eLearning up to scratch?

Budgets are tight and time is at a premium. That’s the perennial state of affairs in most organizations. Yet, it’s important to reflect on specific aspects of your training strategy.

Here are 2 questions to consider:

Does it take into account individual learning styles and multiple intelligences?

If your elearning is strictly text based, you’re not reaching your target effectively. Because individuals come to the table with a particular style of acquiring new information, content should be tailored along style lines to make learning effective.

There are over 70 models of learning with conflicting assumptions and ideas about how individuals process information. The simplest learning styles model  segregates individuals into three camps: visual, auditory, or tactile/kinaesthetic. Therefore, the big ideas or essential understandings of the course should be presented across the sense of sight, hearing and touch.

Another factor to consider, Multiple intelligence (MI), describes the way our minds think.  There are several good MI frameworks.  I prefer Howard Gardner’s framework.

From a practical standpoint, taken together, learning styles and the concept of MI suggest that effective content communicates the big ideas using multiple entry points. In addition, a well structured assessment of learning allows the learner to demonstrate their understanding through multiple representations (draw a mind map, construct a song, solve a problem).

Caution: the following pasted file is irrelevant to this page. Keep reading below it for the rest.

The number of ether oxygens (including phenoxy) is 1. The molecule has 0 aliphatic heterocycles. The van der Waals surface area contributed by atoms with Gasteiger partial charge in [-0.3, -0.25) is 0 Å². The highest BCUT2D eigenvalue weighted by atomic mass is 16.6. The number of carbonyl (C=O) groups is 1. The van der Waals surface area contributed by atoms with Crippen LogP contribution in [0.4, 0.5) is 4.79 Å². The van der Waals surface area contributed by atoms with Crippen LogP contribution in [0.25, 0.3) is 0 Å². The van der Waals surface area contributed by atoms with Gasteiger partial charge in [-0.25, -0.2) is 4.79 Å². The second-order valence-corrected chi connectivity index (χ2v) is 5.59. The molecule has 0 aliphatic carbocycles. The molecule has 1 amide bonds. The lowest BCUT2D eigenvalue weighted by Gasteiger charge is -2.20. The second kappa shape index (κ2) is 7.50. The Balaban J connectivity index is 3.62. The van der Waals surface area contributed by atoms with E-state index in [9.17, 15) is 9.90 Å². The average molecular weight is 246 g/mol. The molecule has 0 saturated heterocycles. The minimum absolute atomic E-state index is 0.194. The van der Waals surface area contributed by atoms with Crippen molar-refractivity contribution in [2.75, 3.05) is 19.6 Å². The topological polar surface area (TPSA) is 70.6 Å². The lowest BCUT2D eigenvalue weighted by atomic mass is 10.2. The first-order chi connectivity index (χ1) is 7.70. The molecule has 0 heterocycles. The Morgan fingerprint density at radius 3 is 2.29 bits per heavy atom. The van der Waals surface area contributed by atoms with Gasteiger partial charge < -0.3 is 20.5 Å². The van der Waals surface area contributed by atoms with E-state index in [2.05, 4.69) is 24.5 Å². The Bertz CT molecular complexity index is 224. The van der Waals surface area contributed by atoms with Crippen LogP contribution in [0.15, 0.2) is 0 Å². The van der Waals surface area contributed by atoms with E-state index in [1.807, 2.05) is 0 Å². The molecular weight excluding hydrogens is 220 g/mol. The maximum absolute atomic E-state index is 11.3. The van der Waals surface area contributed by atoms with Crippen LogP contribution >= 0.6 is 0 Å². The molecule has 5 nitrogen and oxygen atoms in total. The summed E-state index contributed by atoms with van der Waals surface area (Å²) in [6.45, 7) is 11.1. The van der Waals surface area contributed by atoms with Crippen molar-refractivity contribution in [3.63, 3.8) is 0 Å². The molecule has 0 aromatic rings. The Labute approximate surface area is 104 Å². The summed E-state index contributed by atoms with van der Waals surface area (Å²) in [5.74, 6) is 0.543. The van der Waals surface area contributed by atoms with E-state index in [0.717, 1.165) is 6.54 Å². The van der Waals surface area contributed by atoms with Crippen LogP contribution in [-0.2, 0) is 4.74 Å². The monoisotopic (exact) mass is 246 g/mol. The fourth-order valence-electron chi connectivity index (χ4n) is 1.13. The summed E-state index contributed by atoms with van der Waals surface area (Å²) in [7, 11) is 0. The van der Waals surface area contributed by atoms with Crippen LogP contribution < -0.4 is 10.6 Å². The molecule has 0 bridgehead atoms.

Do you flesh out the misconception(s) about the topic at the start?

There is quite a bit of research on the role of misconceptions in the learning process. For the most part, people  often bring their own alternative ideas about the subject matter. Alternative explanations tend to be very resistant to change. Therefore, presenting new information does not mean that someone will change their schema.

I consider myself a classic example of resistance. In my opinion,  I have a solid background in chemistry and have received repeated instruction on the dangers of acid and base solutions. Yet, recently, I was quite cavilliar when I accidentally lathered my skin with shampoo (a very basic solution) thinking it to be skin cream. After 4 hours of sleep, I awoke to searing pain. The truth be told, most of us have a fear reaction to the concept of an acid, but carry a solid misconception of the dangers of basic solutions. In my years of receiving instruction, none of my past teachers have every directly confronted this misconception. Misconceptions are very resistant to change through simple direct instruction.

The practical implication means you may need to start with a true or false assessment for learning (pre-assessment) to confront common misconceptions about the topic and branch participants to specific content accordingly.


Learning-styles based training intervention can significantly improve achievement, overall attitude and engagement with the material.

Contact me, Charles Gordon,  for an assessment of your elearning initiative – 866.377.0165 ext 270. Let’s make elearning great!


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